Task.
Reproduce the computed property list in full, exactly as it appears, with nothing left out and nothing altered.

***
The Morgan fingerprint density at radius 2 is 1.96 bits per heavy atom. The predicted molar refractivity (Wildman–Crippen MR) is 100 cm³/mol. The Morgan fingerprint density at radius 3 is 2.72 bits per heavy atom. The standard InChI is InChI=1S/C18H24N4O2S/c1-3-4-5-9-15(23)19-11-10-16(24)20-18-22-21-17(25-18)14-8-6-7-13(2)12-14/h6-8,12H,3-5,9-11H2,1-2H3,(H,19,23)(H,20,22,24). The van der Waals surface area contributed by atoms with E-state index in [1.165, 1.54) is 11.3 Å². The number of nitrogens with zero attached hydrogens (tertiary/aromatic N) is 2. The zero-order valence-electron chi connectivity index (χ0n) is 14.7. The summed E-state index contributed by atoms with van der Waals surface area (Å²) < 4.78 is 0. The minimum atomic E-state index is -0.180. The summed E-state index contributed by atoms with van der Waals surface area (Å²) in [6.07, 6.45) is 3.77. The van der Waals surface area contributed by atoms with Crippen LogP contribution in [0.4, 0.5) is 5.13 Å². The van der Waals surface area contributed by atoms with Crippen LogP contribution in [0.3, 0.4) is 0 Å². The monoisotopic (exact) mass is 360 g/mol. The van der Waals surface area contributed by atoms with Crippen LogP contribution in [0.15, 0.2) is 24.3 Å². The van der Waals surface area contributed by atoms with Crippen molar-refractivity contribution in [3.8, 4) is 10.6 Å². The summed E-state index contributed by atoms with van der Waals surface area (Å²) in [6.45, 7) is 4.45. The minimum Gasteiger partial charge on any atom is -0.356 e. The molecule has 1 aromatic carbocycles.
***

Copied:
The Morgan fingerprint density at radius 2 is 1.96 bits per heavy atom. The predicted molar refractivity (Wildman–Crippen MR) is 100 cm³/mol. The Morgan fingerprint density at radius 3 is 2.72 bits per heavy atom. The standard InChI is InChI=1S/C18H24N4O2S/c1-3-4-5-9-15(23)19-11-10-16(24)20-18-22-21-17(25-18)14-8-6-7-13(2)12-14/h6-8,12H,3-5,9-11H2,1-2H3,(H,19,23)(H,20,22,24). The van der Waals surface area contributed by atoms with E-state index in [1.165, 1.54) is 11.3 Å². The number of nitrogens with zero attached hydrogens (tertiary/aromatic N) is 2. The zero-order valence-electron chi connectivity index (χ0n) is 14.7. The summed E-state index contributed by atoms with van der Waals surface area (Å²) < 4.78 is 0. The minimum atomic E-state index is -0.180. The summed E-state index contributed by atoms with van der Waals surface area (Å²) in [6.07, 6.45) is 3.77. The van der Waals surface area contributed by atoms with Crippen LogP contribution in [0.4, 0.5) is 5.13 Å². The van der Waals surface area contributed by atoms with Crippen LogP contribution in [0.3, 0.4) is 0 Å². The monoisotopic (exact) mass is 360 g/mol. The van der Waals surface area contributed by atoms with Crippen LogP contribution in [0.15, 0.2) is 24.3 Å². The van der Waals surface area contributed by atoms with Crippen molar-refractivity contribution in [3.8, 4) is 10.6 Å². The summed E-state index contributed by atoms with van der Waals surface area (Å²) in [6.45, 7) is 4.45. The minimum Gasteiger partial charge on any atom is -0.356 e. The molecule has 1 aromatic carbocycles.